Belhaven delays could lead to Rehoboth code change

City sets April 14 hearing on modification to expiration of variance approvals
March 24, 2023

Story Location:
Rehoboth Beach City Hall
229 Rehoboth Avenue
Rehoboth Beach, DE 19971
United States

Due almost entirely to delays for the proposed Belhaven Hotel in Rehoboth Beach, city commissioners are considering a code change to modify the time limit for variances granted by the city board of adjustment for projects that require site-plan review. A public hearing on the change has been set for Friday, April 21.

Currently, a special exception or variance expires if the applicant fails to obtain a building permit or fails to change the use within six months of the BoA granting it.

As proposed, a special exception or variance would expire if the applicant fails to apply for site-plan review within 45 days of its granting. Further, the variance expires if the applicant fails to obtain a demolition permit or building permit, or fails to change the use within six months from the date of final site-plan approval. If no site-plan review is required, the variance would expire in six months unless the applicant has obtained a demolition or building permit.

The current code doesn’t realistically provide sufficient time for large-scale commercial projects to get through the city’s review process, said City Manager Laurence Christian. The city wants to work cooperatively with developers to ensure the application and review process is fair and thorough, he said in a prepared statement following a commissioner meeting March 17.

The proposed Belhaven Hotel at 2 Rehoboth Ave. was brought forward by John and Alex Papajohn, whose family has owned the property for nearly 100 years. The hotel would be a four-story, 115,000-square-foot structure that includes ground-floor retail, underground parking and more than 110 rooms. The project site stretches the width of the block south to Wilmington Avenue and also fronts the Boardwalk.

The board of adjustment granted the Papajohns a variance in November 2021, allowing them to build a structure with a floor-to-area ratio of 3, instead of the code-mandated 2. The decision was challenged in court a few months later by Commissioner Francis ‘Bunky’ Markert, who was a private citizen at the time. In September, Delaware Superior Court Judge Craig Karsnitz, who previously served as Rehoboth's board of adjustment attorney for 32 years, ruled the board did not err when it approved the variance request. An appeal period on the court ruling expired a month later, and the project has been sitting in limbo since.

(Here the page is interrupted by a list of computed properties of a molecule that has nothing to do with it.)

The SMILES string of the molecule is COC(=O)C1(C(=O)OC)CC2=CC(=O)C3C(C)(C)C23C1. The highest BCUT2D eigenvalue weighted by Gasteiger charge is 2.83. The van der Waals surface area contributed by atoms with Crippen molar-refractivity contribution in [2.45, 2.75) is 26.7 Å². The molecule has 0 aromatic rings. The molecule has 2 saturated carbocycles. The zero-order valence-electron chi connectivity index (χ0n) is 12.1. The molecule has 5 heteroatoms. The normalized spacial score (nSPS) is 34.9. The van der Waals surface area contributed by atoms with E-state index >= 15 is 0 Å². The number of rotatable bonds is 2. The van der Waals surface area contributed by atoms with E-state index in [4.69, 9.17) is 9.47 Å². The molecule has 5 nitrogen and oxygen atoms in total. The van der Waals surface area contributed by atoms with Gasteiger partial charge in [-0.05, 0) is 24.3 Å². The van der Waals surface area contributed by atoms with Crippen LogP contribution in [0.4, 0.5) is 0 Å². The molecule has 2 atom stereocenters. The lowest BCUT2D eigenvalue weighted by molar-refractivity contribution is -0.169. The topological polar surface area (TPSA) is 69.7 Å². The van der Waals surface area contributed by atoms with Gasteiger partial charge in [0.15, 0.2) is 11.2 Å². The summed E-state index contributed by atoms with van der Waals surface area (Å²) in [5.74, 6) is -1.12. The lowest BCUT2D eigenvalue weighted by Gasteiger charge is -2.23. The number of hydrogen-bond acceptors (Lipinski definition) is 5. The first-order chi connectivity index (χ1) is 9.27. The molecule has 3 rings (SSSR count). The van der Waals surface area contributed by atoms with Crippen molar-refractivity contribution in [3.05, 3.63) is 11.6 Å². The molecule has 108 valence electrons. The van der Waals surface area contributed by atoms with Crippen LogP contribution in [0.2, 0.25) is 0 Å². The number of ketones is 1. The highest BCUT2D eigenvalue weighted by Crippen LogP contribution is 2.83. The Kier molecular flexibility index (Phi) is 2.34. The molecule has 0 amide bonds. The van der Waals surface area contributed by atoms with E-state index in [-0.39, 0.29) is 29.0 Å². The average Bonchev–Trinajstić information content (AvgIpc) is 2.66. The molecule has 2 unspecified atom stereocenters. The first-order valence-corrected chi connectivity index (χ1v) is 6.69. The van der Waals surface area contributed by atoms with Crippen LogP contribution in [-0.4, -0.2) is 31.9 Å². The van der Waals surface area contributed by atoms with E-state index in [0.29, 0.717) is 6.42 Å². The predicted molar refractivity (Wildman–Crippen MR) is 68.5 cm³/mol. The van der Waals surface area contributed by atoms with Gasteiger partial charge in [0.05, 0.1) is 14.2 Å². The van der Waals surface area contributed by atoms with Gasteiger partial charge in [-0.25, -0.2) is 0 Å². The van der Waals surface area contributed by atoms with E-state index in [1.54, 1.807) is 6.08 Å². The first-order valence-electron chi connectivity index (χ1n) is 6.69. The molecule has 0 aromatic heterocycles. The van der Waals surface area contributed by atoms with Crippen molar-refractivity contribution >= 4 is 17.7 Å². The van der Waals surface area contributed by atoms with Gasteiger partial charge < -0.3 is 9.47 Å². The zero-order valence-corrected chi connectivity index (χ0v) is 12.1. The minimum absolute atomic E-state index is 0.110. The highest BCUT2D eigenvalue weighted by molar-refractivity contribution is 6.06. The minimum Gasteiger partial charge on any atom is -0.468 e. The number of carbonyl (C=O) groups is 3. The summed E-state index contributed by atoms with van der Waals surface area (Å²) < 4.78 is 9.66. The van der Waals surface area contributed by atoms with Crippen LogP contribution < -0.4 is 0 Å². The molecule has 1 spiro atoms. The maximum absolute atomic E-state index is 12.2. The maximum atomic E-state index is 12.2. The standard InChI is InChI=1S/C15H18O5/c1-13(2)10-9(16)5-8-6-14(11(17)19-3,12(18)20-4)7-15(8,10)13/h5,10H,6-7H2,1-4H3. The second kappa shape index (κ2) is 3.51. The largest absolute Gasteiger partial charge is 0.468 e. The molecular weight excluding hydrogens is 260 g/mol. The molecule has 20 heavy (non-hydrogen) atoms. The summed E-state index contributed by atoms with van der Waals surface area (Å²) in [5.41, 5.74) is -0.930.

Commissioners set the public hearing on the code change during a March 17 meeting. A few days later, the planning commission officially issued a public notice saying it would begin site-plan review of the Belhaven during its Friday, April 14 meeting.

“We are grateful the city has acknowledged, and is seeking to remedy, the challenge presented to commercial projects like ours that require a site-plan review and a variance,” said John Papajohn in a prepared statement.

If adopted, the code amendment would become effective immediately, and apply to all existing special exceptions and variances granted by the board.

Also, if adopted, it would be the second code revision made in recent years that came about because of a proposed hotel.

In March 2019, as part of the first version of the proposed Atlantic Crowne on Baltimore Avenue, the city’s board of adjustment approved a variance not counting an 8,000-square-foot underground parking garage against the building’s floor-to-area ratio. Roughly a year later, commissioners approved a definition for underground parking and then excluded areas meeting that definition from the calculation in the commercial districts.

Resolution on basement height adopted

After setting the public hearing date on the city code change, commissioners adopted a second resolution authorizing the city’s building and licensing department to continue permitting the construction of basements at a height of 6-feet-6-inches until commissioners determine a solution that will ensure consistency throughout the municipal code, as amended, in relation to requisite basement heights.

Commissioners have been discussing this issue for a couple of months after it was brought to them by Assistant Building Inspector Corey Shinko. The city uses the International Building Code for guidance on construction, and it calls for minimum basement heights of 6-feet-8-inches.

There’s a whole checklist of things that need to be done, but there’s this one item that doesn’t match up, said Shinko.

During a March 6 workshop, Shinko said he was holding up the construction of at least two residential building applications because of the discrepancy between the IBC and city code. Commissioners said they didn’t think it was fair to delay those projects when others had been able to build. However, Shinko said he didn’t feel comfortable stamping his name knowing they didn’t meet the IBC.

Ultimately, commissioners approved the resolution so projects could move forward while they figured out the solution.

Height isn’t the only issue Shinko has with basements. He also pointed out confusing definitions regarding basement and crawl space, and no distinction between habitable basements vs. non-habitable basements and finished vs. unfinished spaces.

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